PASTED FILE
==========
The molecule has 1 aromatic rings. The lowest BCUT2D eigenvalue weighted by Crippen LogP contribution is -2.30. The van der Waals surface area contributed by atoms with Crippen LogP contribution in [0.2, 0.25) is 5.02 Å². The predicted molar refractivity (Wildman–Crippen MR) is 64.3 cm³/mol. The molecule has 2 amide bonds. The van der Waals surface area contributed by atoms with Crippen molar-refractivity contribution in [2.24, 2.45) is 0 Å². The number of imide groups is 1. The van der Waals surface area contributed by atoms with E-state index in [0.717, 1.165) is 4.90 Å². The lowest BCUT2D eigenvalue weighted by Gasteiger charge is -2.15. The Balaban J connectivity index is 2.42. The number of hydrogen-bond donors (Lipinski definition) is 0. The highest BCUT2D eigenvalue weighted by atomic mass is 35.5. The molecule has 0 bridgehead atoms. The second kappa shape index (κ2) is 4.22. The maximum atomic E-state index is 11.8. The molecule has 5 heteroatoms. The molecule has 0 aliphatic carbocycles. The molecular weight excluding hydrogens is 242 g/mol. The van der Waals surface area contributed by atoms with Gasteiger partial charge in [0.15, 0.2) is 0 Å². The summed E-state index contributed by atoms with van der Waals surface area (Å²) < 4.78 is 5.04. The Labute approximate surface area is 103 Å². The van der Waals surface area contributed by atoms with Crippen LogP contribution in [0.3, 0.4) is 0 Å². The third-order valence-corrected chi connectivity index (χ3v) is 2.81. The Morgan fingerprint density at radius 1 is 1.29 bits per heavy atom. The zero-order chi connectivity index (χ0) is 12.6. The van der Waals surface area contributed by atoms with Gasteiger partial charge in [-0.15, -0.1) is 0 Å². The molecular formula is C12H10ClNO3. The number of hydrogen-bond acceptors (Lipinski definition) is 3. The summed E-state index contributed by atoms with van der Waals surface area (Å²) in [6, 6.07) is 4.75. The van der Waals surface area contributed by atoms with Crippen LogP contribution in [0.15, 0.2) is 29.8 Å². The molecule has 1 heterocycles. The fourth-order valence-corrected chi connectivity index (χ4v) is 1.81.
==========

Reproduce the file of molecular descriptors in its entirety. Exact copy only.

The molecule has 1 aromatic rings. The lowest BCUT2D eigenvalue weighted by Crippen LogP contribution is -2.30. The van der Waals surface area contributed by atoms with Crippen LogP contribution in [0.2, 0.25) is 5.02 Å². The predicted molar refractivity (Wildman–Crippen MR) is 64.3 cm³/mol. The molecule has 2 amide bonds. The van der Waals surface area contributed by atoms with Crippen molar-refractivity contribution in [2.24, 2.45) is 0 Å². The number of imide groups is 1. The van der Waals surface area contributed by atoms with E-state index in [0.717, 1.165) is 4.90 Å². The lowest BCUT2D eigenvalue weighted by Gasteiger charge is -2.15. The Balaban J connectivity index is 2.42. The number of hydrogen-bond donors (Lipinski definition) is 0. The highest BCUT2D eigenvalue weighted by atomic mass is 35.5. The molecule has 0 bridgehead atoms. The second kappa shape index (κ2) is 4.22. The maximum atomic E-state index is 11.8. The molecule has 5 heteroatoms. The molecule has 0 aliphatic carbocycles. The molecular weight excluding hydrogens is 242 g/mol. The van der Waals surface area contributed by atoms with Gasteiger partial charge in [0.15, 0.2) is 0 Å². The summed E-state index contributed by atoms with van der Waals surface area (Å²) < 4.78 is 5.04. The Labute approximate surface area is 103 Å². The van der Waals surface area contributed by atoms with Crippen LogP contribution in [0.3, 0.4) is 0 Å². The third-order valence-corrected chi connectivity index (χ3v) is 2.81. The Morgan fingerprint density at radius 1 is 1.29 bits per heavy atom. The zero-order chi connectivity index (χ0) is 12.6. The van der Waals surface area contributed by atoms with Gasteiger partial charge in [-0.15, -0.1) is 0 Å². The molecular formula is C12H10ClNO3. The number of hydrogen-bond acceptors (Lipinski definition) is 3. The summed E-state index contributed by atoms with van der Waals surface area (Å²) in [6, 6.07) is 4.75. The van der Waals surface area contributed by atoms with Crippen LogP contribution in [0.15, 0.2) is 29.8 Å². The molecule has 1 heterocycles. The fourth-order valence-corrected chi connectivity index (χ4v) is 1.81.